The Palm Beach Post

Talk of 25th Amendment underscore­s volatility

- Peter Baker

WASHINGTON — President Donald Trump had not even taken office before critics who considered him dangerous began imagining how to get him out. One idea floated from the very start was the clause in the Constituti­on permitting the removal of a president deemed unable to discharge his duties.

“Twenty-Fifth Amendment to the Constituti­on. Article 4,” David Frum, a conservati­ve author and former speechwrit­er for President George W. Bush, wrote prescientl­y just eight days after Trump’s election in November 2016. “We’re all going to be talking a lot more about it in the months ahead.”

On that, at least, he was right. There has been a lot of talk about it. But what has become increasing­ly clear in recent days is that the talk has extended not just to those who never supported Trump, but even to some of those who worked for him. As it turns out, according to memos written by an FBI official, the deputy attorney general at one point last year thought the president was so unstable that Vice President Mike Pence and the Cabinet should consider invoking the amendment.

There is no evidence that Pence or any Cabinet members ever seriously contemplat­ed the idea, and the deputy attorney general, Rod Rosenstein, now says he does not believe there is a basis for such a removal. But the very discussion of it within the administra­tion underscore­s just how volatile this presidency is and how fractured the team around Trump is.

“Like so much with this president, it’s quite literally without precedent,” said Russell L. Riley, a presidenti­al historian at the Miller Center at the University of Virginia. “To anyone’s knowledge, we’ve never been anywhere close to this situation before.”

The disclosure of Rosenstein’s comments by The New York Times followed an essay written by an unnamed senior administra­tion official for The Times’ opinion pages saying that “given the instabilit­y many witnessed, there were early whispers within the Cabinet of invoking the 25th Amendment,” but “no one wanted to precipitat­e a constituti­onal crisis.”

Rosenstein raised the 25th Amendment in one of the most chaotic moments of the Trump administra­tion, shortly after the president had fired James Comey, the FBI director, who was leading an investigat­ion into the Trump campaign’s ties to Russia. Rosenstein told Andrew McCabe, then the acting FBI director, that he might be able to persuade Attorney General Jeff Sessions and John Kelly, then the secretary of homeland security and now the White House chief of staff, to try to recruit support for removal under the amendment.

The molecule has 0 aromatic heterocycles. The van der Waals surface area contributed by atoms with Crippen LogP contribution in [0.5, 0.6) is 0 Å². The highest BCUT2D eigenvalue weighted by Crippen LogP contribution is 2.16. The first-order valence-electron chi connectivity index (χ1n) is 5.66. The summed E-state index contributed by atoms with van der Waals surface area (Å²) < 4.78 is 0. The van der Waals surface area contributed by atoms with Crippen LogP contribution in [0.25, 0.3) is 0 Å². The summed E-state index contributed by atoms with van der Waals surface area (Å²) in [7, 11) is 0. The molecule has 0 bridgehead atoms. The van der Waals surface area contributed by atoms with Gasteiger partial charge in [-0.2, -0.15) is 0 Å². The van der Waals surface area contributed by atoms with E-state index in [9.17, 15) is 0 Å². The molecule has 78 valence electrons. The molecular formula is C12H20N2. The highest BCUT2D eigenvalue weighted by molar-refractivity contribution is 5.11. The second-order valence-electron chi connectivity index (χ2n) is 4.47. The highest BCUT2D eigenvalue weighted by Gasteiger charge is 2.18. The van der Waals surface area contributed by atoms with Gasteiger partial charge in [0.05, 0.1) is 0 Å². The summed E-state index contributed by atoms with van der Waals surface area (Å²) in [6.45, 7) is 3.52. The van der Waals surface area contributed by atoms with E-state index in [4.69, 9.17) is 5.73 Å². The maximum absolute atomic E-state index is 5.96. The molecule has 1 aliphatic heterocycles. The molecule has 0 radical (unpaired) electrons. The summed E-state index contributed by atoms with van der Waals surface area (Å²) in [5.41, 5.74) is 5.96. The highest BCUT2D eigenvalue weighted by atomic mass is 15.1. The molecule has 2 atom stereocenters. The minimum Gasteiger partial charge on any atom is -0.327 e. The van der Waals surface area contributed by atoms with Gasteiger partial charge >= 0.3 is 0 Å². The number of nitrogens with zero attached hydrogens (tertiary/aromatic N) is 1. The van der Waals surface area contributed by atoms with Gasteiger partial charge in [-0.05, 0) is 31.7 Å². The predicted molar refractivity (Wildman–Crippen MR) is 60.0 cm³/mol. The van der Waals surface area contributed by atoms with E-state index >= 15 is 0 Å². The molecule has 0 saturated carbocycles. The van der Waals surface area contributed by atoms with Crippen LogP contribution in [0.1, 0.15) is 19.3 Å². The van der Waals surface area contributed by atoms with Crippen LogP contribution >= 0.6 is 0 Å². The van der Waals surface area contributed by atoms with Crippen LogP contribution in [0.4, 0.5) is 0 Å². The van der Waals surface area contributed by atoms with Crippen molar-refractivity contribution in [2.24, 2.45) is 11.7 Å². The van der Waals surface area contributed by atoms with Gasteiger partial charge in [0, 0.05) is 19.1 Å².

In a statement, Rosenstein said the Times’ article was inaccurate but did not explicitly deny that he had discussed the 25th Amendment.

To Trump’s allies, the report bolstered the president’s view that a “deep state” within the government is out to get him. Rosenstein seemed to feel used after a memo he wrote criticizin­g Comey’s handling of the Hillary Clinton email case was cited as justificat­ion to fire him. Rosenstein then appointed Robert Mueller as special counsel to take over the Russia investigat­ion.

“It is clear that Rosenstein appointed a special counsel with the mission to remove President Trump from office while also giving himself cover,” said Sam Nunberg, a former campaign adviser to Trump. “What could Rosenstein have possibly thought the president was going to use the Comey memo for besides a rationale to fire Comey? This is a witch hunt.”

Former White House officials said they were not aware of a serious discussion of the 25th Amendment, but it was clear that some people around Trump had serious doubts about his capacity.

Newspapers in English

Newspapers from United States